The N86 also features the N-Gage games service out of the box. The central two keys, on the top multimedia slide, act as 'a' and 'b' buttons in games when the phone is held in landscape mode. Around 15 trial N-Gage games are installed by default (into the 8GB of internal memory) and an activation code, redeemable against any game, with a value of £8, is included in the box.

Also pre-installed is Nokia Messaging, which significantly improves the email software compared to earlier S60 devices. Email is now also much easier to set up, a shortcut is provided off the home screen and, in most cases, you should only need to supply your email address and password, the rest will be done for you.

The standard S60 Music player is present, which has evolved into a usable, if unexciting, application since the days of the N95. The Nokia Music store is easily accessible and well integrated with the phone's music library. Purchased music comes in WMA format with DRM protection, but it looks likely that by the end of year this will have been switched to DRM free MP3 files.

Around 10 tracks are pre-installed (varies by market), which is a nice touch as it lets you play around with the Music player before syncing your own music or purchasing from the Music store. The integrated FM transmitter gives an alternative (and more universal) option for playback, in addition to Bluetooth A2DP. With Podcasting, FM radio and Internet radio applications, the audio software suite remains comprehensive and a definite highlight. There's nothing revolutionary going on, but as soon as you switch on the device for the first time it is ready to go.

We'll cover specific parts of the phone's software in more detail at a later date, but as noted above it's very much a known quantity. You can read the relevant sections of our other recent hardware reviews to get further insight.


At £400 (initial launch price, SIM-free), the N86 falls firmly into the 'expensive' category. Against devices like the N82 or N95 8GB, which are approaching the end of their lives (and have price cuts to match), it may look even more expensive. However, both of these devices were more expensive than the N86 when they first launched. In terms of top end Nseries devices, the N86 is, comparatively, one of the best value.

The big issue for the Nokia N86 is that it faces the prospect of launching in the shadows of this summer's big touch screen heros - the Apple iPhone 3GS, Nokia N97, HTC Magic, Samsing i8910 HD, and HTC Touch Diamond 2. However, while the hype may be elsewhere, the fact remains that the N86 is a very impressive, even desirable device. As the latest evolution in Nokia's dual slider form factor (and as a true multimedia powerhouse) it has something of a 'classic' feel, but it also benefits greatly from the maturity of a device with ancestry.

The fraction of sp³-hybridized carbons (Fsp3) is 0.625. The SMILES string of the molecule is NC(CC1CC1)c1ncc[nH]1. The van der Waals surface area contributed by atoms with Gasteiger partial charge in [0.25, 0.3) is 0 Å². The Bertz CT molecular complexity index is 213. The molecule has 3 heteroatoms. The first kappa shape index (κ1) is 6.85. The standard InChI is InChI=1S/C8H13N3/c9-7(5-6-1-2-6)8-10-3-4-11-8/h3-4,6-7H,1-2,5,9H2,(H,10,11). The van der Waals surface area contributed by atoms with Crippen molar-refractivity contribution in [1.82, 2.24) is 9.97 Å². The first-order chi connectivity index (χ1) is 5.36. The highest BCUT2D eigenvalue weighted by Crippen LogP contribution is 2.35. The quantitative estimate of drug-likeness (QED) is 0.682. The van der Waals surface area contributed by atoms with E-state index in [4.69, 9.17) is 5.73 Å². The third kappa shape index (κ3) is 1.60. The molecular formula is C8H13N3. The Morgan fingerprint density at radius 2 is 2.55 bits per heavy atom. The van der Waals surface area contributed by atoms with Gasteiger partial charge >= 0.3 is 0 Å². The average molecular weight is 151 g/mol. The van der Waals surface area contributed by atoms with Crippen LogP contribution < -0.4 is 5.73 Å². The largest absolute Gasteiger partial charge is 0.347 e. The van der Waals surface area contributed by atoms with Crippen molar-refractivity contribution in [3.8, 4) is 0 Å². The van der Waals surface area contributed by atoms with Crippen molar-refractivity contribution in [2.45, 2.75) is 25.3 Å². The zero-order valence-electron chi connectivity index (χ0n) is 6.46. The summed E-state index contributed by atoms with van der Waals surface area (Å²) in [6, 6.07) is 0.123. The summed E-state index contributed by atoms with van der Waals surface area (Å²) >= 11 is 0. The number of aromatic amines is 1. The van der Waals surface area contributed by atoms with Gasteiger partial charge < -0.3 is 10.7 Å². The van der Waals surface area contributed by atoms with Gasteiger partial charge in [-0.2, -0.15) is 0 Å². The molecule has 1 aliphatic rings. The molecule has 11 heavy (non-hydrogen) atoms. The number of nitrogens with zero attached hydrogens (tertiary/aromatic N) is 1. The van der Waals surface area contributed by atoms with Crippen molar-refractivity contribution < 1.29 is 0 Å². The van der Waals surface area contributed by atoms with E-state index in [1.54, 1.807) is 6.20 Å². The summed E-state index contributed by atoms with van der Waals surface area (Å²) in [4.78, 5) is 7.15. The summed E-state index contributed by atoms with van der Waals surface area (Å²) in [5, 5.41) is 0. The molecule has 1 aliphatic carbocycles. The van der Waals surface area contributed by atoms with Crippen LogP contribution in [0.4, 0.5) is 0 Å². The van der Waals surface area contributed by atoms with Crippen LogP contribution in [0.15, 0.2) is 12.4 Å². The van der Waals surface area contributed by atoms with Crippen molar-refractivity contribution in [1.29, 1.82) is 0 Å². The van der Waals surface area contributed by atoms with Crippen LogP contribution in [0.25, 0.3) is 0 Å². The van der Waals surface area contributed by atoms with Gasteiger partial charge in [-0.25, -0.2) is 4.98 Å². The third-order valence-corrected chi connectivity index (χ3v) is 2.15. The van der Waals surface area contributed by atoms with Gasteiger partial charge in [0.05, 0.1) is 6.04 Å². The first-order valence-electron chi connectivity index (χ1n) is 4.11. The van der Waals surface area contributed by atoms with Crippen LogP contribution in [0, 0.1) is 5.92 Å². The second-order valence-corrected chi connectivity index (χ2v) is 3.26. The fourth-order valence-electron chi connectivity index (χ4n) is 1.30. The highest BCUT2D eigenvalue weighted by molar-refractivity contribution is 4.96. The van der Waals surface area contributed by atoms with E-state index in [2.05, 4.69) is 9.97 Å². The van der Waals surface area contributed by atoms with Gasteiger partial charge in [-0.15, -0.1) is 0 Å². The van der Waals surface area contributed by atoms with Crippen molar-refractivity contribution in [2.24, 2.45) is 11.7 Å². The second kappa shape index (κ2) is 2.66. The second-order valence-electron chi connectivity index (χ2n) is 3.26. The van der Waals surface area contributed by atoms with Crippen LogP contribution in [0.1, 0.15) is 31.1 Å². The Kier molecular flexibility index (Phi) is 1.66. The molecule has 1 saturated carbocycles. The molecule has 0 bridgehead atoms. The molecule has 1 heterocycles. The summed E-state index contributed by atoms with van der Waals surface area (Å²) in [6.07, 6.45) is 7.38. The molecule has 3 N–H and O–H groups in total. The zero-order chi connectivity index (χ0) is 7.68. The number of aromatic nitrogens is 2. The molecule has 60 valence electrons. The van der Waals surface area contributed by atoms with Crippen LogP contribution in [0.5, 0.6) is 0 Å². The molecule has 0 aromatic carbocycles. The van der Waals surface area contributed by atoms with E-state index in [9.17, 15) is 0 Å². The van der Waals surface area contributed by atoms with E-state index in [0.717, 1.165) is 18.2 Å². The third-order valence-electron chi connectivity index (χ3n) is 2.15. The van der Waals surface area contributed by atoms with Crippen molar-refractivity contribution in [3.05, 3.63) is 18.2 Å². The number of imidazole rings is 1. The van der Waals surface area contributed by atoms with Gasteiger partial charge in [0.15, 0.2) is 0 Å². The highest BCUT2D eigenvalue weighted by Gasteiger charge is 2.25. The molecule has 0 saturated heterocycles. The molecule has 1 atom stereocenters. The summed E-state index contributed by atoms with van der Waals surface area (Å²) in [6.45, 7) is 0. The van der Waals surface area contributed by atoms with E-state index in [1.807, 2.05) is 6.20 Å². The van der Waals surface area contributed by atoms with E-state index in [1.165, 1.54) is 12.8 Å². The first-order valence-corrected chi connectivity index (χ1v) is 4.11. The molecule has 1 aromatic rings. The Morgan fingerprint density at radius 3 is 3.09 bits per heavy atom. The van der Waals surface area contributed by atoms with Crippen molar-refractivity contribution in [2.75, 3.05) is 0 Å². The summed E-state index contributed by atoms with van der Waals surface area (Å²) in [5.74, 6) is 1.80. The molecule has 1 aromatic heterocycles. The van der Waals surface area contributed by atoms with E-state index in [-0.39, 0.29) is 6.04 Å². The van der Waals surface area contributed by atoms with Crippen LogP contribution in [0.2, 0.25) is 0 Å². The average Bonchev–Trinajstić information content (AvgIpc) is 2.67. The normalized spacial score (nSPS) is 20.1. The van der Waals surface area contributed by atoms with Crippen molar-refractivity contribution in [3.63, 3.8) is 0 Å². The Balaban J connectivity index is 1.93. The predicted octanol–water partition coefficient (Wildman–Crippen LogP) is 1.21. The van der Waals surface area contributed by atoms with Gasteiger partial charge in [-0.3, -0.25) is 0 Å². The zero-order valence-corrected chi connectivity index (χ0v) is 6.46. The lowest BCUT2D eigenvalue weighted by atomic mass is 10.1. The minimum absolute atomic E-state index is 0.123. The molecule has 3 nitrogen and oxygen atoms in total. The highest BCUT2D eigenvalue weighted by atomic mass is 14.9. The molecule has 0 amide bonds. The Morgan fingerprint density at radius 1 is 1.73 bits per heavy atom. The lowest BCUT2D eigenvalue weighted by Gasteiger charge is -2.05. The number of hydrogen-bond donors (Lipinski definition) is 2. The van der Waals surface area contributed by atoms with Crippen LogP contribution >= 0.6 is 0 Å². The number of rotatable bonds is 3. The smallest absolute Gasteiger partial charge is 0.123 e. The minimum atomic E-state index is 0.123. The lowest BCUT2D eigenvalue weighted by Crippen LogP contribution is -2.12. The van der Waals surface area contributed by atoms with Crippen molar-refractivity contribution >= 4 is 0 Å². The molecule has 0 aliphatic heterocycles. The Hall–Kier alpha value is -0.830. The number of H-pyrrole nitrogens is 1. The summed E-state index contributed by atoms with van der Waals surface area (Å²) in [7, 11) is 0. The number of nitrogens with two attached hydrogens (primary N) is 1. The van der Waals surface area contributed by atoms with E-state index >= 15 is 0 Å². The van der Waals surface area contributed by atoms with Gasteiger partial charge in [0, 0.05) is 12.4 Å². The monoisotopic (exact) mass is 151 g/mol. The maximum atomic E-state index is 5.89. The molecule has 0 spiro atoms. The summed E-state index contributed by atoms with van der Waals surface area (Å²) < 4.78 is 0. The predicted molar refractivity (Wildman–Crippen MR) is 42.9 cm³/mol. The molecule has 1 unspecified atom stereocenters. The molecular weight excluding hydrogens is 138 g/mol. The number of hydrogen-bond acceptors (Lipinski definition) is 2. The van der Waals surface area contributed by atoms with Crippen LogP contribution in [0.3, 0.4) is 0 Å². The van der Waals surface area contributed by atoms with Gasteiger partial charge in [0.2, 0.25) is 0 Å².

At one level, it all comes down to whether you want a touch device or not... However, that's not an easy question to answer. It may be tempting to go with the new technology just for the sake of it, but you may then find yourself wishing you had stayed with non touch devices.

If you're looking for a consumer-focussed, non-touchscreen smartphone, then I think the N86 is a very strong contender and is, arguably, the best device that money can buy.

Sunday, June 7, 2009

Nokia N97 - Review

OK. Take the Nokia 5800 XpressMusic, now well known and loved. Add:

* a larger screen (3.5" rather than 3.2")
* 32GB of internal flash memory (yes, 32 GIGABYTES)
* a functional slide-out qwerty keyboard
* a mechanical d-pad for game playing
* a more sensitive resistive touchscreen layer
* a much better stills camera (5 megapixels, large aperture)
* a metal screen surround, with higher quality buttons and better build quality generally
* microUSB charging
* a compass
* a bigger battery (1500mAh, rather than 1320mAh)
* a new, much better widget-based homescreen
* N-Gage applications, the Nseries image gallery and other associated applications
* improvements to Web, with kinetic scrolling

... and you've got the N97. That's quite a list of improvements. The big question is whether the improvements are worth the extra £200 or so that Nokia are asking for the N97, SIM-free. Arguably yes, I've been impressed so far (a few caveats below not withstanding), and with many people eventually getting the N97 on contract, in which case it will be 'free', the price issue will all but go away.

What follows is my initial tour of the Nokia N97 and my thoughts along the way. Over the next two weeks, we'll have further review parts, looking in more detail at every aspect of the N97.

In the hand, the N97 adds a few extra millimetres in width (allowing for the larger screen), in height (ditto) and in depth (due to the qwerty keyboard), but the overall device is still great to hold, with the bottom of the rear face curved downwards to both provide a natural handhold and stabilise the N97 when on a desk being typed on. It's still quite a bit narrower than other competing full-face devices, e.g. the iPhone, but the difference from the 5800 is enough that the N97 feels less of a touchscreen phone and more of a miniature tablet computer.